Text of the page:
For most of us, it is impossible to predict what it will be like to juggle the responsibilities of life, work and family until we’re actually in the trenches. Looking back, I really had no clue.

At around 26-weeks pregnant (with twins), I clearly remember my supervisor’s reaction when I explained my post-maternity leave plans. I would take the maximum allowance of 12 weeks unpaid-leave (yes, I know…don’t get me started), return to work part-time at three months, then full-time at six months.

My supervisor at the time – a supportive mom of three – proceeded to laugh at me. “What? You don’t think it’s realistic?” I responded. She smiled knowingly and gently suggested that I wait and see how things go.

But the truth is, I hadn’t really thought it through at all. With so many practical things to focus on, the theoretical aspects of impending parenthood had escaped me. I had no idea how life would change once the babies arrived, so it seemed safe to stick to what I knew and assume that I’d keep working.

Little did I know that those weeks would be the last time I would work full-time for a very long while…Ten days later I went for a routine doctor’s appointment on my lunch break and never came back to my desk. Considered to be at risk of pre-term labor, I spent the next eight weeks on bed rest. I was able to continue working from home – spending half the day on my “work couch” (complete with rolling hospital table for a desk) and the other on my “relaxing couch.”

When the twins were born, I checked out of work completely and felt reluctant to return when the three-month point hit. “Why hadn’t I given myself at least six months?” I wondered. “What was I thinking?” I ended up coming back to work part-time when the babies were four months old, but I wasn’t particularly happy. My job had changed and things were different. I was different.

Six months later, a former boss and I decided to apply for a United Nations consultancy as a two-person team. We figured it was a long shot but considered it good experience to go through the process and put ourselves out there. To our amazement, we landed the gig.

Now, two and half years later, we have just wrapped up our fifth consecutive consultancy project for the same agency. For us, the big leap paid off. The flexibility of part-time and primarily home-based work has been a blessing – allowing me to schedule projects around my life and not the other way around.

Working with another mama of young kids has been an added benefit of our collaboration and I have greatly valued her support and understanding as a colleague and friend. We often laughed about how our high-level work conversations frequently veer off course – covering potty training tips, birthday cake ideas and first day of school stories. All in a day’s work, really.

Now that I’m emerging from the other side of this intense personal and professional period, my world looks a bit different.

The babies that once required round-the-clock feedings and constant tag-team care are now confident preschoolers. While I now have more free time, I am also very aware of how fast the years are going and want to soak up as much as I can before the magical window of early childhood closes.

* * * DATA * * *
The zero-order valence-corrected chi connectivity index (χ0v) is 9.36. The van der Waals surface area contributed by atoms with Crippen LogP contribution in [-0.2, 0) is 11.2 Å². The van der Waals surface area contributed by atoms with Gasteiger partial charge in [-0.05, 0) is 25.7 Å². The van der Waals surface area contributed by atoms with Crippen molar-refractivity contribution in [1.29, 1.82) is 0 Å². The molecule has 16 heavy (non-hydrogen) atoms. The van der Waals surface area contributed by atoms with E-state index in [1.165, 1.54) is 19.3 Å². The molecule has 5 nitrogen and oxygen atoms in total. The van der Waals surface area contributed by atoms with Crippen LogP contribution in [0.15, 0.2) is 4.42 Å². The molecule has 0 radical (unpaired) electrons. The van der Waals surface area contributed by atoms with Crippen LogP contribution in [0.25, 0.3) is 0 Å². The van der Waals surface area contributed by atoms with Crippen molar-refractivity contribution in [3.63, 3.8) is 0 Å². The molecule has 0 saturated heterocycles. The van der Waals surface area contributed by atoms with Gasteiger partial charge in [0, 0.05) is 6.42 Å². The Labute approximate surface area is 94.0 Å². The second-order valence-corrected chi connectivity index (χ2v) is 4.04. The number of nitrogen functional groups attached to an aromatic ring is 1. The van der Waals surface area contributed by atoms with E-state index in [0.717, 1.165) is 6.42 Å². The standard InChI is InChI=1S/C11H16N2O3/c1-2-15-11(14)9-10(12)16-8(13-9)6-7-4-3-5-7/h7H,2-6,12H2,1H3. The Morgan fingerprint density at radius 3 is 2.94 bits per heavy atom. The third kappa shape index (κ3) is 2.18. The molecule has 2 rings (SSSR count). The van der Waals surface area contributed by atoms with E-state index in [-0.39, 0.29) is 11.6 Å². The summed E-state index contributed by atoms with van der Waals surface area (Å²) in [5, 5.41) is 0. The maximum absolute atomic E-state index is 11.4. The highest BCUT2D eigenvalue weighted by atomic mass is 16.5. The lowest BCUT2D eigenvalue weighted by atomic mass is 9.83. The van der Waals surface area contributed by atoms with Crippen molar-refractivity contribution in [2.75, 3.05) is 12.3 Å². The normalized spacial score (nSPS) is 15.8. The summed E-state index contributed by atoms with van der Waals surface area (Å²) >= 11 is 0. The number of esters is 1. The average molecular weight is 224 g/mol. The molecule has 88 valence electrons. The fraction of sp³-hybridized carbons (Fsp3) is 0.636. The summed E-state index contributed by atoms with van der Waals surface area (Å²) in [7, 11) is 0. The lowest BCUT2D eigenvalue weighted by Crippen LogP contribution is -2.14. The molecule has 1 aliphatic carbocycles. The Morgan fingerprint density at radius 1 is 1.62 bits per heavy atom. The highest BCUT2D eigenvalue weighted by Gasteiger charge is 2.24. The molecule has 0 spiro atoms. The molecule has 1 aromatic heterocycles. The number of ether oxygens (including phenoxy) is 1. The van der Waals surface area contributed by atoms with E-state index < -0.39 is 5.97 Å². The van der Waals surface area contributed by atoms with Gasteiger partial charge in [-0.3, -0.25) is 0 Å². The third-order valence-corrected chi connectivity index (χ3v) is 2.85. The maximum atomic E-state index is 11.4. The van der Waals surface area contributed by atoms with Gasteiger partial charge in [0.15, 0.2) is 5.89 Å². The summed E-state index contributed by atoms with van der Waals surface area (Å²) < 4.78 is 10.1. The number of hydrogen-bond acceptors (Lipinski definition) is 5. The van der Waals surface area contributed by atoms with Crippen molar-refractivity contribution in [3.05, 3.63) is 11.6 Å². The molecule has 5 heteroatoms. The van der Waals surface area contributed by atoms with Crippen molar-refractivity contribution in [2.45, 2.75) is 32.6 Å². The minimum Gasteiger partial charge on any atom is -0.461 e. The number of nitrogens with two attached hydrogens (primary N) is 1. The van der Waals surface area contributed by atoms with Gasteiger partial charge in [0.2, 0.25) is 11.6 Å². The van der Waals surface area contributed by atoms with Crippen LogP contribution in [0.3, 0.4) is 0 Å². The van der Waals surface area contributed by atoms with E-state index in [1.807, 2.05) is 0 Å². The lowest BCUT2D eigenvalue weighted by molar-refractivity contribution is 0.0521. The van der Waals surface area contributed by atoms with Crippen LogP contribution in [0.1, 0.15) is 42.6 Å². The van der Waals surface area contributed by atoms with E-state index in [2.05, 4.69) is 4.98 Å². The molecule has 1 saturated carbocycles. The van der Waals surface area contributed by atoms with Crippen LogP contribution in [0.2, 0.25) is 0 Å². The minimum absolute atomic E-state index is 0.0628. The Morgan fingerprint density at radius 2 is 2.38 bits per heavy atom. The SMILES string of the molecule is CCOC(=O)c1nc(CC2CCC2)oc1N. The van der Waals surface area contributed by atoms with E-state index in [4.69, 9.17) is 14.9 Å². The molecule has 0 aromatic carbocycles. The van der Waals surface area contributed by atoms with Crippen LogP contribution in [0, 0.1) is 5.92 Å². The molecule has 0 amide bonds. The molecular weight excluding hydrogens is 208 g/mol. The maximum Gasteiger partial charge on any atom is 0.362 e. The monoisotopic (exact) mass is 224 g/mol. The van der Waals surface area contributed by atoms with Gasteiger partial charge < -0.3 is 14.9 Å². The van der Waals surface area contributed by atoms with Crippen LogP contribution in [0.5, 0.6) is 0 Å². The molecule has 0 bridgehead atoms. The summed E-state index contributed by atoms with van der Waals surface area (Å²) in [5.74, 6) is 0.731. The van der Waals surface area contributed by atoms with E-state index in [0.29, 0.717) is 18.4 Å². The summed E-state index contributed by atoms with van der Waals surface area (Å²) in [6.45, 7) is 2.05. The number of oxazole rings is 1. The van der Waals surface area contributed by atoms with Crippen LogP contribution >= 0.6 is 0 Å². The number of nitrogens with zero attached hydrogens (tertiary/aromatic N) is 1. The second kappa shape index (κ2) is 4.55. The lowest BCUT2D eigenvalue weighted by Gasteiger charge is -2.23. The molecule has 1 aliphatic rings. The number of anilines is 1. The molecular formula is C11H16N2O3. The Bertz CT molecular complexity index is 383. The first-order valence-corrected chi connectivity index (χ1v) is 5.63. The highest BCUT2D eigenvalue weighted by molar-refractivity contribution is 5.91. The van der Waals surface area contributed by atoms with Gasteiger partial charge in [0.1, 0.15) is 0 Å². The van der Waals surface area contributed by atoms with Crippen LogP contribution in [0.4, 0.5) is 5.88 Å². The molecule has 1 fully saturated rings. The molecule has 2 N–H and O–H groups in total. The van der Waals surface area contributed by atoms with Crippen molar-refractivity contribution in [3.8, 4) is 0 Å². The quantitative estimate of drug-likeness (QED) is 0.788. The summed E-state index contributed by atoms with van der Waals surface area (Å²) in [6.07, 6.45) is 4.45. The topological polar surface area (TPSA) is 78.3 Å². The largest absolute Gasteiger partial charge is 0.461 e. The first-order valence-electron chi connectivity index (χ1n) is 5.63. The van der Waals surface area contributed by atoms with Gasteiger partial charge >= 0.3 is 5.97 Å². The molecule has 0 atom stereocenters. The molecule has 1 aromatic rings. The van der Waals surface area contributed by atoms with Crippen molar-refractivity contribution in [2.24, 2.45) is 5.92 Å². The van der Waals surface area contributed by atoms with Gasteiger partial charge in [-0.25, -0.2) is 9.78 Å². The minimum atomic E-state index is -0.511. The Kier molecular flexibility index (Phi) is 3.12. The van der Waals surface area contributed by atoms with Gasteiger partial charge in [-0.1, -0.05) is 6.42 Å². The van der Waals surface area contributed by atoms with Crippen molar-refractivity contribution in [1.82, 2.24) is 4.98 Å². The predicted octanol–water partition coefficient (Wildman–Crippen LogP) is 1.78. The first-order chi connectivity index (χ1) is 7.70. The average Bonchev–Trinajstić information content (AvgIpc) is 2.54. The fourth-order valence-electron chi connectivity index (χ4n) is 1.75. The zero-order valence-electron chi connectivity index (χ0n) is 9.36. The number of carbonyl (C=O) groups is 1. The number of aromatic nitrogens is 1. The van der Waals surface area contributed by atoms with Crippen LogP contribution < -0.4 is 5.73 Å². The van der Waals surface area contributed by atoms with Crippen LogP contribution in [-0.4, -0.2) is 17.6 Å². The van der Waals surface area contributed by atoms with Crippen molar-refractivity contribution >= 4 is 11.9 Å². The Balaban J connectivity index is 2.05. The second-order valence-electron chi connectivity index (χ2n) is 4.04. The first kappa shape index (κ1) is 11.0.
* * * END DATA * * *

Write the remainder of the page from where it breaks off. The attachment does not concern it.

Moving to East Timor has also shifted my perspective. When I was living in the US, my consulting work was a way to bring me closer to the “field” perspective. Now I live in a developing country. Although I’m grateful to have been able to continue my previous projects from this remote outpost, my work often seems a million miles away and has left me feeling disconnected from the realities of where I live. Creating this sense of connection is important to me.

Though I’ve been working in the field of international development for over a decade now, I haven’t followed a particularly straightforward career path. Adding kids and faraway job postings to the mix has also shifted my focus – and in many ways, my priorities. While my professional journey might look more like a winding road than a ladder, I’m happy with the choices I’ve made – for myself and for my family. It’s just the way forward that is not so clear.

What I do know is that I’m not quite ready to jump back into full-time work (and feel fortunate to have this option). But what I don’t know is the answer to a much bigger question…what should I be when I grow up?

Should I continue on the same path? Keep up the remote consulting work or seek meaningful job opportunities here? Become more of a technical specialist or consolidate existing skills and experience? Travel occasionally or remain home-based? Explore something different altogether?

I don’t know.

Something tells me that career-wise, my calling is yet to be determined. But I’ll get there eventually. For now, I’m going to enjoy the view from here.

How do you balance life, work and family? Has parenthood influenced your professional priorities? Would you change anything?

This is an original post to World Moms Blog by Shaula Bellour in East Timor. Shaula can also be found on her blog, Notes From a Small World.

Photo credit attributed to laras2005.

Shaula Bellour (Indonesia)

Shaula Bellour grew up in Redmond, Washington. She now lives in Jakarta, Indonesia with her British husband and 9-year old boy/girl twins. She has degrees in International Relations and Gender and Development and works as a consultant for the UN and non-governmental organizations. Shaula has lived and worked in the US, France, England, Kenya, Eritrea, Kosovo, Lebanon and Timor-Leste. She began writing for World Moms Network in 2010. She plans to eventually find her way back to the Pacific Northwest one day, but until then she’s enjoying living in the big wide world with her family.

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